Evaluation in schools

Information on how we evaluated LEANS in primary schools (2021), and our evaluation paper.

New for September 2023: Read our evaluation study pre-print on OSF (free): https://osf.io/fhc2k/

Introducing the study 

While teachers and other education professionals were involved throughout development of the LEANS resources, there’s no substitute for trying out resources in real classrooms.  

The evaluation study had two main goals:  

  1. To test LEANS as a neurodiversity teaching tool. Would children who participated be able to show knowledge of neurodiversity, and would their attitudes change?  
  2. To test whether LEANS resources would be usable and practical in real classrooms.   

To meet those goals, we created two quizzes that tried to measure the specific ideas taught in LEANS and collected qualitative information from open-response quiz questions, written teacher diaries, and interviews with a subset of children. This evaluation was pre-registered.

View pre-registration for the quantitative components of this study on the Open Science Framework (OSF) 

The following sections describe the study in a way intended to be accessible for teachers and families. It’s light on tables and statistical information!   

Who participated in the study?  

Four Scottish mainstream primary schools volunteered to test the LEANS resource pack between August-December 2021. Two schools were in smaller, more rural communities, and two were larger schools located in cities. Eight classes participated in total, with pupils aged 8-11 (years P5-P7, including some mixed-age classes).  

About 160 children were exposed to the LEANS resources through this whole-class delivery. One class chose to withdraw from the study partway through, meaning that 139 children finished the LEANS programme. Of these, 62 children were enrolled in the LEANS evaluation study. This means we had permission from parents/carers to analyse their quiz scores.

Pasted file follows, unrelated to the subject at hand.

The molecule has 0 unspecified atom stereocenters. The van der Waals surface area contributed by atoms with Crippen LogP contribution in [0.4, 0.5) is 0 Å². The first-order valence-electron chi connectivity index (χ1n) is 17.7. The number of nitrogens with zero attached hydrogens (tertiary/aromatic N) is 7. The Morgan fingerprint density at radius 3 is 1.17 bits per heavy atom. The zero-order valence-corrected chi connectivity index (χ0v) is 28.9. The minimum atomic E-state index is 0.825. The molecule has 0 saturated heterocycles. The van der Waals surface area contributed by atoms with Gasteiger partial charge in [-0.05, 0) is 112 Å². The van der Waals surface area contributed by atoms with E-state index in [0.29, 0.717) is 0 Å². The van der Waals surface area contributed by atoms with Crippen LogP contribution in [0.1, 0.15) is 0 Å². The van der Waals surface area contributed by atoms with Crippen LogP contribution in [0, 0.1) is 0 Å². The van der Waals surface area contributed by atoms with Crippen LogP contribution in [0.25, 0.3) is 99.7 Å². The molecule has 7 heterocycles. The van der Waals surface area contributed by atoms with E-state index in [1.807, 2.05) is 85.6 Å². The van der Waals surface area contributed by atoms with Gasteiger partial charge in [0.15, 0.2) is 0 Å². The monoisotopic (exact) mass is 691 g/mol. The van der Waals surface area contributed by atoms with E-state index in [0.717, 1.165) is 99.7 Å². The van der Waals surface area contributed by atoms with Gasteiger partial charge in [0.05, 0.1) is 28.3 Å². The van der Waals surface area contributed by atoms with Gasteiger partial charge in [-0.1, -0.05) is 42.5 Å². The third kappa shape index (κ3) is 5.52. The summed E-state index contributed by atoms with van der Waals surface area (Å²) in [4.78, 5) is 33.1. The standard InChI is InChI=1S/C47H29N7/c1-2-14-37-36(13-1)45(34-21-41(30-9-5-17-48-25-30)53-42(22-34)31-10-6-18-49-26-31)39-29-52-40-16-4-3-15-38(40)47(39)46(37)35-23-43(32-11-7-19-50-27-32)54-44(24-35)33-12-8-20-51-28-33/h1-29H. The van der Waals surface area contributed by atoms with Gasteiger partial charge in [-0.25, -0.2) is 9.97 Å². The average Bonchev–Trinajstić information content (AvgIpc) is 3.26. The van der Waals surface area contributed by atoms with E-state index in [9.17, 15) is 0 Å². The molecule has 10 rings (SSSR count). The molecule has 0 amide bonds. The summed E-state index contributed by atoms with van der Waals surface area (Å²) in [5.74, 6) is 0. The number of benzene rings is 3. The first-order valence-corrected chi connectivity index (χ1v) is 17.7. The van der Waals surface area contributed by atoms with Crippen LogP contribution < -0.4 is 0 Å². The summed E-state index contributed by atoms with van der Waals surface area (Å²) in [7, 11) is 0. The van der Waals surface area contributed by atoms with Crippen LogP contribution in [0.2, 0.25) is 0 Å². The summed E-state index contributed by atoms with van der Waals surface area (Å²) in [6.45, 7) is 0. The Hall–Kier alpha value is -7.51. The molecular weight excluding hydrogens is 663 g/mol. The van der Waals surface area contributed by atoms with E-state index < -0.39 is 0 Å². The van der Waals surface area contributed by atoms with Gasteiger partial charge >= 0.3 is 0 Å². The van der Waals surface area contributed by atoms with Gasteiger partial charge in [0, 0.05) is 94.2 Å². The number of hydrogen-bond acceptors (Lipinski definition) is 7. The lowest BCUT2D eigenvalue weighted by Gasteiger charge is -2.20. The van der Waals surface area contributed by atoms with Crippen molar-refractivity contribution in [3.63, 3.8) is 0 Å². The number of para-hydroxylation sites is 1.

Thank you

2021 was an extraordinarily difficult and demanding year for schools across Scotland, the UK, and the world. We offer our sincere and heartfelt thanks to our participating schools, who showed such commitment to LEANS in the face of so many other demands. We are equally thankful to all the schools who reached out and offered to support LEANS evaluations in other ways.  

LEANS measures

The LEANS curriculum aims not only to teach new knowledge about neurodiversity, but to influence pupils’ actions and intentions toward greater inclusiveness, respect, and kindness (our know-think-do goals). We created two bespoke quizzes that tried to measure the specific ideas taught in LEANS, one focused on attitudes-actions and the other on neurodiversity knowledge.    

Quizzes and teacher quiz instructions

Our quizzes are freely available for schools to use, if they follow the terms of use. The quizzes and scoring guide are linked from our study pre-registration on OSF. Please also download the Teacher quiz instructions, which you will need, but could not be added to the same file location on OSF (apologies!).

Evaluation results 

Multiple choice quiz scores showed that after LEANS, significantly more children selected courses of action that aligned with the accepting and inclusive principles in LEANS.  

Example actions agreement question:  

Image of answer options ranging from \"agree strongly\" to \"disagree strongly\". There is also an option to answer \"I don't know\".

“In my class, most people are kind and friendly to people who are different than they are.” 

We predicted that the agreement question scores would also be higher after LEANS, but actually found a decrease across the group. We think that some children may have become more reflective or analytical about their class after taking part in LEANS. For example, per the example question above, children may have changed their minds about what “kind and friendly” actions look like, or about what their own classmates seem likely to do. We don’t know if this interpretation is correct, but we do believe it’s positive if children’s views evolve as they encounter new ideas about diversity.   

We asked a neurodiversity definition question both at the beginning and end of LEANS to estimate how many children knew this concept (box below). This was a multiple-choice question with 5 options. Before LEANS, just 17.7% of study participants chose the correct definition of neurodiversity, slightly worse than chance. After LEANS, 59.7% of participants were able to choose the correct definition, an increase of 42%!  

Neurodiversity definition question (before and after LEANS):  

What is the best explanation of the word neurodiversity?  

  1. In a group of people, there will be differences in how they look, where they come from, and what they like or dislike.  

  2. Every person’s brain has many different kinds of neurons in it, and they do different things.  

  3. People experience the world differently because everyone’s brain is a unique shape and size.